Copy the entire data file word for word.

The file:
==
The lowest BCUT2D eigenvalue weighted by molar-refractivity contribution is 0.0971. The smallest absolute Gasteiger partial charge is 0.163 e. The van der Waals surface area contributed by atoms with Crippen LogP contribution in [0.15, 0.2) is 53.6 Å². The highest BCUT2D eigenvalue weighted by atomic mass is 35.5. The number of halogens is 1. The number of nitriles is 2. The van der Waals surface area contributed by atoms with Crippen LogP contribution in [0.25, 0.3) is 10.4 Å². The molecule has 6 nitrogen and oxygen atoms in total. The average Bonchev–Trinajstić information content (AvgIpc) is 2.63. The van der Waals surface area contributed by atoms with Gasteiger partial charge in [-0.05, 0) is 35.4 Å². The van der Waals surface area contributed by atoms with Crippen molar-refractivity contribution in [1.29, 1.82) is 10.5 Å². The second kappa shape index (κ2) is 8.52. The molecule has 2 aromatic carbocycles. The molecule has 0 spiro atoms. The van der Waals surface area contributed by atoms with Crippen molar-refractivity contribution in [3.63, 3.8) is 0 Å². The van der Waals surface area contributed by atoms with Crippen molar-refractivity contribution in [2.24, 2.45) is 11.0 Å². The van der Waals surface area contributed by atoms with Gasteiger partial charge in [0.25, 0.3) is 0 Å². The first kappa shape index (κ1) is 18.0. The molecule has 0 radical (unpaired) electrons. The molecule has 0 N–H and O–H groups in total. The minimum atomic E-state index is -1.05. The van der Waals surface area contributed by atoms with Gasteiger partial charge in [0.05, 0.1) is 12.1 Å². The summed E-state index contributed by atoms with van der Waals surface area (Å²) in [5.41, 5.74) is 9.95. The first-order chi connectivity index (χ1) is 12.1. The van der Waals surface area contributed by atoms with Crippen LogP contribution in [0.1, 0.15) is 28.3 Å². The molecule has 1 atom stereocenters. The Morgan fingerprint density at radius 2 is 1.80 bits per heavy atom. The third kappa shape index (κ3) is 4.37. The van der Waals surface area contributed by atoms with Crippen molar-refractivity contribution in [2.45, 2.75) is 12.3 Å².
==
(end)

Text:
The lowest BCUT2D eigenvalue weighted by molar-refractivity contribution is 0.0971. The smallest absolute Gasteiger partial charge is 0.163 e. The van der Waals surface area contributed by atoms with Crippen LogP contribution in [0.15, 0.2) is 53.6 Å². The highest BCUT2D eigenvalue weighted by atomic mass is 35.5. The number of halogens is 1. The number of nitriles is 2. The van der Waals surface area contributed by atoms with Crippen LogP contribution in [0.25, 0.3) is 10.4 Å². The molecule has 6 nitrogen and oxygen atoms in total. The average Bonchev–Trinajstić information content (AvgIpc) is 2.63. The van der Waals surface area contributed by atoms with Gasteiger partial charge in [-0.05, 0) is 35.4 Å². The van der Waals surface area contributed by atoms with Crippen molar-refractivity contribution in [1.29, 1.82) is 10.5 Å². The second kappa shape index (κ2) is 8.52. The molecule has 2 aromatic carbocycles. The molecule has 0 spiro atoms. The van der Waals surface area contributed by atoms with Crippen molar-refractivity contribution in [3.63, 3.8) is 0 Å². The van der Waals surface area contributed by atoms with Crippen molar-refractivity contribution in [2.24, 2.45) is 11.0 Å². The van der Waals surface area contributed by atoms with Gasteiger partial charge in [0.25, 0.3) is 0 Å². The first kappa shape index (κ1) is 18.0. The molecule has 0 radical (unpaired) electrons. The molecule has 0 N–H and O–H groups in total. The minimum atomic E-state index is -1.05. The van der Waals surface area contributed by atoms with Gasteiger partial charge in [0.05, 0.1) is 12.1 Å². The summed E-state index contributed by atoms with van der Waals surface area (Å²) in [5.41, 5.74) is 9.95. The first-order chi connectivity index (χ1) is 12.1. The van der Waals surface area contributed by atoms with Crippen LogP contribution in [0.1, 0.15) is 28.3 Å². The molecule has 1 atom stereocenters. The Morgan fingerprint density at radius 2 is 1.80 bits per heavy atom. The third kappa shape index (κ3) is 4.37. The van der Waals surface area contributed by atoms with Crippen molar-refractivity contribution in [2.45, 2.75) is 12.3 Å².